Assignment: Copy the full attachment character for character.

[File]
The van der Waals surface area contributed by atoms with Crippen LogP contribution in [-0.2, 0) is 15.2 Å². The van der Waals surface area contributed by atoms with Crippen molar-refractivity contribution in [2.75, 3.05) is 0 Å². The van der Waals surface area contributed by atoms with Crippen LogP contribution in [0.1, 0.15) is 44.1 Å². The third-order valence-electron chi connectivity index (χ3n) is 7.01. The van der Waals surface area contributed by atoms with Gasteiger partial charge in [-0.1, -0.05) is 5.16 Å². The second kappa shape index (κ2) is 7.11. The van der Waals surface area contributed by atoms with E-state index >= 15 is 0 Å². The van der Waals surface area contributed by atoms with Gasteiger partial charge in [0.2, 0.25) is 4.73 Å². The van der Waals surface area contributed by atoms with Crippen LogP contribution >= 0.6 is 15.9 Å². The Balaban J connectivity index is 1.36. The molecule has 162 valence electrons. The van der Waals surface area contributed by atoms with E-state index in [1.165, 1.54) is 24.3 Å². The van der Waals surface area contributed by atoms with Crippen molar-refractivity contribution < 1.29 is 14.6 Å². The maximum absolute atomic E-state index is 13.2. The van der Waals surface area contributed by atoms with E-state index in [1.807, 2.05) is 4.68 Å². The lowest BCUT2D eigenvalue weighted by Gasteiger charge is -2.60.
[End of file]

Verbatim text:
The van der Waals surface area contributed by atoms with Crippen LogP contribution in [-0.2, 0) is 15.2 Å². The van der Waals surface area contributed by atoms with Crippen molar-refractivity contribution in [2.75, 3.05) is 0 Å². The van der Waals surface area contributed by atoms with Crippen LogP contribution in [0.1, 0.15) is 44.1 Å². The third-order valence-electron chi connectivity index (χ3n) is 7.01. The van der Waals surface area contributed by atoms with Gasteiger partial charge in [-0.1, -0.05) is 5.16 Å². The second kappa shape index (κ2) is 7.11. The van der Waals surface area contributed by atoms with E-state index >= 15 is 0 Å². The van der Waals surface area contributed by atoms with Gasteiger partial charge in [0.2, 0.25) is 4.73 Å². The van der Waals surface area contributed by atoms with Crippen LogP contribution >= 0.6 is 15.9 Å². The Balaban J connectivity index is 1.36. The molecule has 162 valence electrons. The van der Waals surface area contributed by atoms with E-state index in [1.165, 1.54) is 24.3 Å². The van der Waals surface area contributed by atoms with Crippen molar-refractivity contribution < 1.29 is 14.6 Å². The maximum absolute atomic E-state index is 13.2. The van der Waals surface area contributed by atoms with E-state index in [1.807, 2.05) is 4.68 Å². The lowest BCUT2D eigenvalue weighted by Gasteiger charge is -2.60.